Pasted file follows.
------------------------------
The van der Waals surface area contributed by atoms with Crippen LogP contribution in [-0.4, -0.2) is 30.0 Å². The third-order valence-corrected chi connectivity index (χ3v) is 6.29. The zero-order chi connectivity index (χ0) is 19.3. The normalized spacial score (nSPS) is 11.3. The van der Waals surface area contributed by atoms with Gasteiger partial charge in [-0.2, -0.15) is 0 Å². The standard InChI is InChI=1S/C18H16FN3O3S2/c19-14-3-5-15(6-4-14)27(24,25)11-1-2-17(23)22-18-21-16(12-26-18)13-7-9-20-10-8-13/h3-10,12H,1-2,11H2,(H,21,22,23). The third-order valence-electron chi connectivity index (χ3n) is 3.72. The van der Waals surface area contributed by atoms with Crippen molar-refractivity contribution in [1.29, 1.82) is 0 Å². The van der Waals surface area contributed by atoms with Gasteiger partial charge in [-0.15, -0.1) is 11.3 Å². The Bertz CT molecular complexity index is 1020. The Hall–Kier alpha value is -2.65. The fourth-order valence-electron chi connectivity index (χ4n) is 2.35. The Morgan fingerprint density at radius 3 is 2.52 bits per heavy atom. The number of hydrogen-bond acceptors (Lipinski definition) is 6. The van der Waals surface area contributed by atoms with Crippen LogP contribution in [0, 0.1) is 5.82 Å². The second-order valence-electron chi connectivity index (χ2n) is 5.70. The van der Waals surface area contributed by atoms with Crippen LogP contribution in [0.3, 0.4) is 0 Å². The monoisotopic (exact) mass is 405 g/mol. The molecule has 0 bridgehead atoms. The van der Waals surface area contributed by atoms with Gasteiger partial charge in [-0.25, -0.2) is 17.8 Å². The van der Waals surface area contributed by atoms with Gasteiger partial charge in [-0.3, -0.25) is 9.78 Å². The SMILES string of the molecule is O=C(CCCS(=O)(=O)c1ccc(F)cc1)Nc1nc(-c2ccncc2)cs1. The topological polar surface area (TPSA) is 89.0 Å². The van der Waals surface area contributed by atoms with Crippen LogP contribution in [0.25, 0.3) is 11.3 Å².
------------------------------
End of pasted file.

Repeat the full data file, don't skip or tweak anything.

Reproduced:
The van der Waals surface area contributed by atoms with Crippen LogP contribution in [-0.4, -0.2) is 30.0 Å². The third-order valence-corrected chi connectivity index (χ3v) is 6.29. The zero-order chi connectivity index (χ0) is 19.3. The normalized spacial score (nSPS) is 11.3. The van der Waals surface area contributed by atoms with Gasteiger partial charge in [-0.2, -0.15) is 0 Å². The standard InChI is InChI=1S/C18H16FN3O3S2/c19-14-3-5-15(6-4-14)27(24,25)11-1-2-17(23)22-18-21-16(12-26-18)13-7-9-20-10-8-13/h3-10,12H,1-2,11H2,(H,21,22,23). The third-order valence-electron chi connectivity index (χ3n) is 3.72. The van der Waals surface area contributed by atoms with Crippen molar-refractivity contribution in [1.29, 1.82) is 0 Å². The van der Waals surface area contributed by atoms with Gasteiger partial charge in [-0.15, -0.1) is 11.3 Å². The Bertz CT molecular complexity index is 1020. The Hall–Kier alpha value is -2.65. The fourth-order valence-electron chi connectivity index (χ4n) is 2.35. The Morgan fingerprint density at radius 3 is 2.52 bits per heavy atom. The number of hydrogen-bond acceptors (Lipinski definition) is 6. The van der Waals surface area contributed by atoms with Crippen LogP contribution in [0, 0.1) is 5.82 Å². The second-order valence-electron chi connectivity index (χ2n) is 5.70. The van der Waals surface area contributed by atoms with Crippen LogP contribution in [0.3, 0.4) is 0 Å². The monoisotopic (exact) mass is 405 g/mol. The molecule has 0 bridgehead atoms. The van der Waals surface area contributed by atoms with Gasteiger partial charge in [-0.25, -0.2) is 17.8 Å². The van der Waals surface area contributed by atoms with Gasteiger partial charge in [-0.3, -0.25) is 9.78 Å². The SMILES string of the molecule is O=C(CCCS(=O)(=O)c1ccc(F)cc1)Nc1nc(-c2ccncc2)cs1. The topological polar surface area (TPSA) is 89.0 Å². The van der Waals surface area contributed by atoms with Crippen LogP contribution in [0.25, 0.3) is 11.3 Å².